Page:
How To Clean Your Carpet, Tile, Hardwood, and LVT Floors

cleaning carpet

Have you had trouble keeping your floors clean in the past? No matter what type of flooring you have in your home, it certainly requires some type of care and maintenance. Whether it’s carpet stains or dirt in your tile grout, we have cleaning solutions to keep your home fresh and clean!

Cleaning Carpet

If you clean your carpet floors yourself instead of hiring professionals, there are a few best practices to follow. First, you can clean carpet by water extraction, commonly done with steam cleaners. Steam cleaners work by releasing a cleaning solution into the floors, then extracting the now-dirty solution back into the appliance. Water damage is a risk when using this method, especially when handling a steam cleaner on your own, so make sure there’s not an excess amount of water being injected into the floors during this process.

An alternative way to clean your carpet is the dry extraction method. Dry extraction works by using a dry absorbent compound. After the compound is fully spread, vacuum the floors with a carpet cleaning machine (such machines are available to rent).

If you’d like more carpet cleaning tips, we have a curated list of carpet cleaning solutions to help you tackle the spots and stains that inevitably appear on your carpet from years of wear and tear.

Cleaning Tile

Tile is extremely durable, which makes the cleaning and care process easier and less involved. One way to consistently ensure your tile floors look fresh is to vacuum or sweep, then use a sponge mop to clean your floors one to two times a week. The most important part about keeping tile clean is keeping the grout clear of dirt and buildup. To extract dirt from your grout, use a grout cleaner spray or a mixture of baking soda and water. Apply the spray or paste to the grout and let sit for ten to fifteen minutes. Use a small brush to scrub the spray or paste out of the grout, bringing with it the years of buildup and grime.

Cleaning Hardwood

To begin to clean hardwood floors yourself, you will first need to sweep the floors to remove excess dirt. This will take care of the recent buildup, but not the dirt that has been on your hardwood floors for a long period of time. You’ll need a wood-cleaning product to clean the long-term buildup. As a precaution, make sure you read the manufacturer’s instructions carefully on the cleaning products you plan to use before spreading them all over your hardwood floors. Use a sponge mop to spread the cleaner on the floors, making sure you don’t put too much product on the floor. Clean the mop and dampen it with clean water before using it to remove the cleaner. After you completely remove the cleaner, take a dry towel and gently dry the hardwood.

Check out our Hardwood Care & Maintenance page, or learn more about our refinishing services to ensure the longevity of your hardwood floors.

Cleaning LVT

Cleaning LVT, or luxury vinyl tile, is very similar to cleaning tile or hardwood floors. As with hardwood, you want to watch out for excess moisture during the cleaning process to reduce the risk of water damage. Vacuum and sweep LVT floors weekly to keep them in great condition. For a deeper clean, use the same process as you would with hardwood floors, except replace the the hardwood cleaning product with a cleaning product that is made specifically for LVT.  LVT floors are very durable however, they still need to be maintained properly to ensure they continue to look pristine for years to come.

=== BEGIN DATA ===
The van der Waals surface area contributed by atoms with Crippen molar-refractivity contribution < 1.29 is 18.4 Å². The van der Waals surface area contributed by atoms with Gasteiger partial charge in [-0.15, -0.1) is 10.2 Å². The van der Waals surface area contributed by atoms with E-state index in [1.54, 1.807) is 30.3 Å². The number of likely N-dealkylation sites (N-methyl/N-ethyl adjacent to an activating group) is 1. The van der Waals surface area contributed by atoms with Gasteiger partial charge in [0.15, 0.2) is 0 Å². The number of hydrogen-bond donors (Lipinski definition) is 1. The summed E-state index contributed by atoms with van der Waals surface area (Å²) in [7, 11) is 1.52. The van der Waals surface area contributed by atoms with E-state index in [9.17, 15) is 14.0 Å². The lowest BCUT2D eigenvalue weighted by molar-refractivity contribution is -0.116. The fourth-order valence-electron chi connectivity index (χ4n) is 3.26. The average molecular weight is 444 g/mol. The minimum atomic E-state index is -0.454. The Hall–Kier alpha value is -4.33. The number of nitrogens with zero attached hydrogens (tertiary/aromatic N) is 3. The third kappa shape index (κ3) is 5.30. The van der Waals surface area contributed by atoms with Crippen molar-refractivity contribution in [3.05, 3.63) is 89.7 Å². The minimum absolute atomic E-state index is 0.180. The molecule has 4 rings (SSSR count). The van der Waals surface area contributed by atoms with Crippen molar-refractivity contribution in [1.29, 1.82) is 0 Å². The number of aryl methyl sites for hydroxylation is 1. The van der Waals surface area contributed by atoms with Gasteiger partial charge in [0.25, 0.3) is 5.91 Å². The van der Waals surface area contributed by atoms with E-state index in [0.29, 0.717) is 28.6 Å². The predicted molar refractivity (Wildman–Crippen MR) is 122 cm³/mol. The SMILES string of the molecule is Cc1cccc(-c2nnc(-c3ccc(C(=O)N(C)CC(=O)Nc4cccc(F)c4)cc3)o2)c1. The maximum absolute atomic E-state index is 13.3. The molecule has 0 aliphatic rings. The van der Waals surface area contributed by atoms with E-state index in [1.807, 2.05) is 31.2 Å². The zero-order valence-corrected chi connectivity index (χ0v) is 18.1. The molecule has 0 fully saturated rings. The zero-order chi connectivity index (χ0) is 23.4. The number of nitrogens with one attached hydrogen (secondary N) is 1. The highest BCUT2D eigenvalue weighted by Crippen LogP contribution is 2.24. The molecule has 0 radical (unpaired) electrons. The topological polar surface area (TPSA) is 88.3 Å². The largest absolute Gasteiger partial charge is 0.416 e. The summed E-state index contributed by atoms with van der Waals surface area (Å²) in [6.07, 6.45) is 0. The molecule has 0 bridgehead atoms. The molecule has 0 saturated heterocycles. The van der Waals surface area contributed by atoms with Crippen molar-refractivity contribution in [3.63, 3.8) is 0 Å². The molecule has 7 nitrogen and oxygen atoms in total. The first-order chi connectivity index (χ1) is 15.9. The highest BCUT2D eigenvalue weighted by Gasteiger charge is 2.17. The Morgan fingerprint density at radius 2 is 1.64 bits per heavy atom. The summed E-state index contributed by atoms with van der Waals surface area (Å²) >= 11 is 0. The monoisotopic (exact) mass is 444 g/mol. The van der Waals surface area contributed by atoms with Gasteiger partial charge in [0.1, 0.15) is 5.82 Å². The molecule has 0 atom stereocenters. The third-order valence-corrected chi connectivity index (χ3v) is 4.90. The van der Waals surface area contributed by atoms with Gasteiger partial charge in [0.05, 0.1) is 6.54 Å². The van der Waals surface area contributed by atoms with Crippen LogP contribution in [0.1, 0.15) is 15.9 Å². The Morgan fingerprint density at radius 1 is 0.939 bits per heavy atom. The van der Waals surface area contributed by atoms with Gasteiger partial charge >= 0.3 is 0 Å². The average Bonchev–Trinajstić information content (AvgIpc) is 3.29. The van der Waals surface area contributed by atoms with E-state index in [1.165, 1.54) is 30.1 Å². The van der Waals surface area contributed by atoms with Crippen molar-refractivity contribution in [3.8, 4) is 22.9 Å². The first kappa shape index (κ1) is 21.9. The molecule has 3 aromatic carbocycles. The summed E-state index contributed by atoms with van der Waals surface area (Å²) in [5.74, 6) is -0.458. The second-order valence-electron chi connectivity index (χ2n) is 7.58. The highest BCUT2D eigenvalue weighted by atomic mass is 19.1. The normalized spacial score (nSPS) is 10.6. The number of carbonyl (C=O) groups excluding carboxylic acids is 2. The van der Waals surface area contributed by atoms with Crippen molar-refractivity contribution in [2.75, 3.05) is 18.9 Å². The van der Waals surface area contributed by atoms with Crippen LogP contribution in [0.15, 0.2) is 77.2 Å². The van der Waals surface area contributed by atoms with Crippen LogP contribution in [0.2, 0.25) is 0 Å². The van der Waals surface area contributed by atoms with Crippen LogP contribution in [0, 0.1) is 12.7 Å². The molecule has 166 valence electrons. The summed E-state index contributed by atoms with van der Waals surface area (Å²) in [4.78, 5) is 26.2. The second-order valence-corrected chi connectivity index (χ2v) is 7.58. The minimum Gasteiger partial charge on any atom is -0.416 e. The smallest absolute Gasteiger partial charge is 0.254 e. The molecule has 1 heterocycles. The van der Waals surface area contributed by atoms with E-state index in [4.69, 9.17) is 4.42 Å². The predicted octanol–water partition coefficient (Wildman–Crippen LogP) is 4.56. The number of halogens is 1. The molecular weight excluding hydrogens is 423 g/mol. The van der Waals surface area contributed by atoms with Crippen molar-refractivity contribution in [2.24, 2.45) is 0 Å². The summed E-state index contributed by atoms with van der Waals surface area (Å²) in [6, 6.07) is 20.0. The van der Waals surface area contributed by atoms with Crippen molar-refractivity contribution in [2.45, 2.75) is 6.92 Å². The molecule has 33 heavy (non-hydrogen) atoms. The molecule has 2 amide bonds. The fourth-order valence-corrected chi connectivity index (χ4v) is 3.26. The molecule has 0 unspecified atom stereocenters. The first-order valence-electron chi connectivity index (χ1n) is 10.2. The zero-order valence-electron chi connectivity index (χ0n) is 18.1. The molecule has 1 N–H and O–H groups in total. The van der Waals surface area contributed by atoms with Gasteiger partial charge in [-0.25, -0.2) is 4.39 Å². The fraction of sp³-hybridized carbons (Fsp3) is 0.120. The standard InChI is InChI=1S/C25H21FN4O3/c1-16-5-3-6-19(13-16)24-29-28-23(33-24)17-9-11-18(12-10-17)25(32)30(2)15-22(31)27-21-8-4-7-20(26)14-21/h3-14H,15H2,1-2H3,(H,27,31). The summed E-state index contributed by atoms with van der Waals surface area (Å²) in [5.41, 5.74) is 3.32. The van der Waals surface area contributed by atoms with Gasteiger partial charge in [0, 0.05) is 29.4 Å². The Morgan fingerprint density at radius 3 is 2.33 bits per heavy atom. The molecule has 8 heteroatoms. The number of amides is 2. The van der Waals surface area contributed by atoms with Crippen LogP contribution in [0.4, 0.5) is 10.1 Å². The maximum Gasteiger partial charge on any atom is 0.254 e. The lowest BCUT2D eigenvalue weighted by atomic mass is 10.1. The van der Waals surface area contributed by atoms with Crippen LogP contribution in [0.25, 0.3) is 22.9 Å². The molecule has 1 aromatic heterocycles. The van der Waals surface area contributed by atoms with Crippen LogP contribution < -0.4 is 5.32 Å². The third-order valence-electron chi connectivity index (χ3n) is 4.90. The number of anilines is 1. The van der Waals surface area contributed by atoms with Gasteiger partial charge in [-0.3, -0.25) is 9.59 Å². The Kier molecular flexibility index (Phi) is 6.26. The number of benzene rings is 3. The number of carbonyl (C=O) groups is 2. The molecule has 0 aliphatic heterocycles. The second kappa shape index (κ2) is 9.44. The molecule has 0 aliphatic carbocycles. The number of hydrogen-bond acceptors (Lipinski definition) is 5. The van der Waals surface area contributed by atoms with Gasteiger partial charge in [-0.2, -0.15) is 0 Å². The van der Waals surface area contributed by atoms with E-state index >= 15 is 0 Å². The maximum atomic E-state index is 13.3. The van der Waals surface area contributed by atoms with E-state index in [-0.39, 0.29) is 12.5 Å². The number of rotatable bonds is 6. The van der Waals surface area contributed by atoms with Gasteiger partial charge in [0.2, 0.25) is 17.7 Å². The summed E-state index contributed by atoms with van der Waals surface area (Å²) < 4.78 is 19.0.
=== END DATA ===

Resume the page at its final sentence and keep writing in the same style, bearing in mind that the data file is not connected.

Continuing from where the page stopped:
Learn everything you need to know about maintenance and care for carpet, tile, hardwood and LVT floors on our website, and be sure to stop by any of our Pittsburgh flooring locations for more information!


2018 Marble Flooring Trends

marble bathroom floor

The Marble Trend

You may be aware of the marble trend hitting department stores and home decor aisles, but did you know marble flooring has been around for hundreds of years? It has been an elegant and timeless flooring choice since the middle ages. Although marble may not be your go-to option for everyday flooring (versus carpet, hardwood, or LVT), it is a great choice for people who prefer more luxurious stone flooring.

Marble Flooring Positives

Marble may not be the right option for everyone, but it has its benefits. Starting with the obvious, marble is made out of natural stone, just like our hardwood floors are made from natural wood. Marble is also extremely durable, and can last a lifetime without much upkeep or maintenance. Marble is an investment, more so than other floor types, which in turn can increase the value of your home for resale down the line. It also pairs well with many different color schemes, and even a number of different design styles. There are a variety of options to choose from depending on your personal interior style.

How To Incorporate Marble In Your Home

If you do want to make the investment in marble floors, here are a few interior design styles you can incorporate them into:

Minimalist Style

The best way to imitate the marble trend for people who favor minimalist design is to stick with a neutral color scheme so it looks like the marble veins and colors. Shades of white, tan and greys will look the most natural with this theme and tie the overall look together, creating a crisp, fresh and clean space for all to enjoy.

Modern Style

Modern style tends to border on the edge of eclecticism with an assortment of shapes, colors,  and sharp lines. One way to incorporate marble flooring into this modern style is to use a geometric marble tile pattern. Another way to add some geometrical elements to the marble floor is to use marble tiles with different shapes. Unlike minimalist style, modernism is all about pops of color and showing your bold style through design elements, so adding bright colored decor accents would also pair nicely with marble flooring.

European Style

It’s no secret that European style is for those who favor luxury decor. If you like leather sectionals, fur rugs, and gold accents, a European-themed room is perfect for you. Glossy and pure white marble tiles work best with the European look. Consider pairing the marble with antique decor pieces.

There are many ways to incorporate marble in your home if you don’t want to invest in marble flooring quite yet. For example, you can buy marble counters, backsplash, and decor and pair it with more traditional floors, like quality hardwood flooring.

What do you think about the ongoing marble trend? If you’re not ready to commit to marble floors but are still looking for new floors for your home, check out our online catalog, stop by any of our locations, or call us today at 1-800-278-768.